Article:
practice economists usually calculate an
approximation called the arc elasticity.
You are really approximating the elasticity
between two points.
Need two points to perform the
calculation.
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Arc Formula for Own Price
Elasticity of Demand
Get two points of the demand curve:
Points A and B.
Consider P
A
and X
A
and P
B
and X
B
from
the demand relationship.
Note: well take absolute value
Pavg P P
Xavg X X
elasticity
B A
B A
/ ) (
/ ) (

=
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Point Formula for Own Price
Elasticity of Demand
The exact formula for calculating an
elasticity at the point A on the demand
curve.
Note: well take absolute value
atA
P
X
X
P
elasticity
D
A
A
|
|
.
|

\
|
A
A
=
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Slope of the Demand Curve
AP is the
change in
price. (AP<0)
Price
Quantity
Demand
X X + AX
AX
P
P+ AP
AP
AX is the
change in
quantity.
slope =
AP/ AX
X
P
A
A
= slope
1/slope =
AX/ AP
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Slope Compared to Elasticity
The slope measures the rate of change
of one variable (P, say) in terms of
another (X, say).
The elasticity measures the percentage
change of one variable (X, say) in terms
of another (P, say).
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Example: Elasticity
Calculation at A
Slope =
(40-32)/(10-14)=-2
1/slope = -1/2
P/X = 36/12 = 3 at
point A
P/X x 1/slope
= -1.5
Elasticity of
demand = -1.5
Absolute value of
the elasticity = 1.5
Linear Demand Curve
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40
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10 11 12 13 14
Quantity
P
r
i
c
e
A
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Exercise -- Linear Demand
Compute the
elasticity at the point
indicated in red on
the table
(X=18,P=24).
Slope = -2
1/Slope = -1/2
P/X = 24/18 = 4/3
Elasticity = -2/3
Quantity Price
10 40
11 38
12 36
13 34
14 32
15 30
16 28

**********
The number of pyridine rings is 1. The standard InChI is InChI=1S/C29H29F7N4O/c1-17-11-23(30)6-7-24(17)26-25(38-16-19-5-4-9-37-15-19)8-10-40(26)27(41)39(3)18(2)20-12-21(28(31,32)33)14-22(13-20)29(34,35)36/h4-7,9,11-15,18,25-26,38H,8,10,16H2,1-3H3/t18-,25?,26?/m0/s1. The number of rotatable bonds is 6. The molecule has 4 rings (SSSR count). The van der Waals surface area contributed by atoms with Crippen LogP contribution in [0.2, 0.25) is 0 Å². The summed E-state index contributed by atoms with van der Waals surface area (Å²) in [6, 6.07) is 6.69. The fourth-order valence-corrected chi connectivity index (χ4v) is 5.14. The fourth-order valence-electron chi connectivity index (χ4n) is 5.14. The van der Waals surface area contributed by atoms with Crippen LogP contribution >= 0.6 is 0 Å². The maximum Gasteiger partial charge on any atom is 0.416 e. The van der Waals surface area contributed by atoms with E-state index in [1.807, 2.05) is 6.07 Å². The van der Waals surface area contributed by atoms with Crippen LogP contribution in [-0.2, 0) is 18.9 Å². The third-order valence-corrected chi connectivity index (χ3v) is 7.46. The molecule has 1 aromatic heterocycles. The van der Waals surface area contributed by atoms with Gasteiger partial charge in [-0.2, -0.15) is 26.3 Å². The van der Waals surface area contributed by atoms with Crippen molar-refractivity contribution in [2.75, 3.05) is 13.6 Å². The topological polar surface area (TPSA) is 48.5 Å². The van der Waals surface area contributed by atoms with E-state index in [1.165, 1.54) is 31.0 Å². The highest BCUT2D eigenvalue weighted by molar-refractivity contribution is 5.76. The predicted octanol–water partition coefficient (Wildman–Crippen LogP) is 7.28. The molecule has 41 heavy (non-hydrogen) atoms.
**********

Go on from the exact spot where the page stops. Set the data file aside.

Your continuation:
17 26
18 24
19 22
20 20
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Elasticities and Linear
Demand
The elasticity varies along a linear demand (or supply) curve.
This is illustrated in the linear demand curve table above.
Note: Usually we would report last column as absolute value
Linear Demand
Quantity Price Slope 1/Slope
Exact
Elasticity
10 40
11 38 -2 -0.5 -1.7273
12 36 -2 -0.5 -1.5000
13 34 -2 -0.5 -1.3077
14 32 -2 -0.5 -1.1429
15 30 -2 -0.5 -1.0000
16 28 -2 -0.5 -0.8750
17 26 -2 -0.5 -0.7647
18 24 -2 -0.5 -0.6667
19 22 -2 -0.5 -0.5789
20 20
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Supply Elasticities
The price elasticity of supply is always
positive.
Economists refer to the price elasticity of
supply by its actual value.
Exactly the same type of point and arc
formulas are used to compute and estimate
supply elasticities as for demand elasticities.
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Some Technical Definitions
For Extreme Elasticity Values
Economists use the terms perfectly elastic
and perfectly inelastic to describe extreme
values of price elasticities.
Perfectly elastic means the quantity
(demanded or supplied) is as price sensitive
as possible.
Perfectly inelastic means that the quantity
(demanded or supplied) has no price
sensitivity at all.
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Perfectly Elastic Demand
We say that
demand is
perfectly elastic
when a 1%
change in the
price would result
in an infinite
change in
quantity
demanded.
Price
Quantity
Perfectly Elastic Demand (elasticity = )
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Perfectly Inelastic Demand
We say that
demand is
perfectly inelastic
when a 1%
change in the
price would result
in no change in
quantity
demanded.
Price
Quantity
Perfectly
Inelastic
Demand
(elasticity = 0)
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Perfectly Elastic Supply
We say that
supply is
perfectly elastic
when a 1%
change in the
price would result
in an infinite
change in
quantity supplied.
Price
Quantity
Perfectly Elastic Supply (elasticity = )
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Perfectly Inelastic Supply
We say that
supply is perfectly
inelastic when a
1% change in the
price would result
in no change in
quantity supplied.
Price
Quantity
Perfectly
Inelastic
Supply
(elasticity = 0)
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Determinants of elasticity
What is a major determinant of the own
price elasticity of demand?
Availability of substitutes in consumption.

What is a major determinant of the own
price elasticity of supply?
Availability of alternatives in production.

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Reminders
Value of own price elasticity usually
changes along a demand curve
there are many interesting intra elasticity
applications
Can also compare elasticities across
markets
there are interesting inter elasticity
questions